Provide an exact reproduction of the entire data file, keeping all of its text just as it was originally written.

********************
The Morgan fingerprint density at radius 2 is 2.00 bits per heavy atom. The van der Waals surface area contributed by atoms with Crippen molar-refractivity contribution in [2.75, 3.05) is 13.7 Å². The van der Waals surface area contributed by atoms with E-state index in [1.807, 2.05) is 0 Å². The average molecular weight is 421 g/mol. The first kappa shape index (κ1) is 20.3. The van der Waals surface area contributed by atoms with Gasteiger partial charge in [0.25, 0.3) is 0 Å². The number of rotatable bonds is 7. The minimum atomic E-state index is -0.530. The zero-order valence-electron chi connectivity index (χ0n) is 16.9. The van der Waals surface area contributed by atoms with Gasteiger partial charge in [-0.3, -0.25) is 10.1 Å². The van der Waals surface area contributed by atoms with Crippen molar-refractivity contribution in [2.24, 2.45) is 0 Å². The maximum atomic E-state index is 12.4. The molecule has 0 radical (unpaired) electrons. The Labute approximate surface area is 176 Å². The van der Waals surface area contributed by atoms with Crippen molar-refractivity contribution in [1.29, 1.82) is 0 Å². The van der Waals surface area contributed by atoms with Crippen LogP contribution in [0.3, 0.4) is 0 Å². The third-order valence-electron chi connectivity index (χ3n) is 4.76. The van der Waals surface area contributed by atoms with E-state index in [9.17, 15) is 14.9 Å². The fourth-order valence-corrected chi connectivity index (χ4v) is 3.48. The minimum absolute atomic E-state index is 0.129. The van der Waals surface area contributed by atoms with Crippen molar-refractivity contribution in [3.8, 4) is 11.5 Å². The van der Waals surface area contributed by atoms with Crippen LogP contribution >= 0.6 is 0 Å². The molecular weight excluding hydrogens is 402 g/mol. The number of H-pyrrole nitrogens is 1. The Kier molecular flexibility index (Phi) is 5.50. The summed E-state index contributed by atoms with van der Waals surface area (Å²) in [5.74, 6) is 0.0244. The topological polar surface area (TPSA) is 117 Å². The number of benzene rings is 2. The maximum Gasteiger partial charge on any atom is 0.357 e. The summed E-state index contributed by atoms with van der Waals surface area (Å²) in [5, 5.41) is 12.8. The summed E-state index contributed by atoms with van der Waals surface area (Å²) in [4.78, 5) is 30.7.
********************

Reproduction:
The Morgan fingerprint density at radius 2 is 2.00 bits per heavy atom. The van der Waals surface area contributed by atoms with Crippen molar-refractivity contribution in [2.75, 3.05) is 13.7 Å². The van der Waals surface area contributed by atoms with E-state index in [1.807, 2.05) is 0 Å². The average molecular weight is 421 g/mol. The first kappa shape index (κ1) is 20.3. The van der Waals surface area contributed by atoms with Gasteiger partial charge in [0.25, 0.3) is 0 Å². The number of rotatable bonds is 7. The minimum atomic E-state index is -0.530. The zero-order valence-electron chi connectivity index (χ0n) is 16.9. The van der Waals surface area contributed by atoms with Gasteiger partial charge in [-0.3, -0.25) is 10.1 Å². The van der Waals surface area contributed by atoms with Crippen molar-refractivity contribution in [2.24, 2.45) is 0 Å². The maximum atomic E-state index is 12.4. The molecule has 0 radical (unpaired) electrons. The Labute approximate surface area is 176 Å². The van der Waals surface area contributed by atoms with Crippen molar-refractivity contribution in [1.29, 1.82) is 0 Å². The van der Waals surface area contributed by atoms with Crippen LogP contribution in [0.3, 0.4) is 0 Å². The third-order valence-electron chi connectivity index (χ3n) is 4.76. The van der Waals surface area contributed by atoms with E-state index in [9.17, 15) is 14.9 Å². The fourth-order valence-corrected chi connectivity index (χ4v) is 3.48. The minimum absolute atomic E-state index is 0.129. The van der Waals surface area contributed by atoms with Crippen molar-refractivity contribution in [3.8, 4) is 11.5 Å². The van der Waals surface area contributed by atoms with Crippen LogP contribution >= 0.6 is 0 Å². The molecular weight excluding hydrogens is 402 g/mol. The number of H-pyrrole nitrogens is 1. The Kier molecular flexibility index (Phi) is 5.50. The summed E-state index contributed by atoms with van der Waals surface area (Å²) in [5.74, 6) is 0.0244. The topological polar surface area (TPSA) is 117 Å². The number of benzene rings is 2. The maximum Gasteiger partial charge on any atom is 0.357 e. The summed E-state index contributed by atoms with van der Waals surface area (Å²) in [5, 5.41) is 12.8. The summed E-state index contributed by atoms with van der Waals surface area (Å²) in [4.78, 5) is 30.7.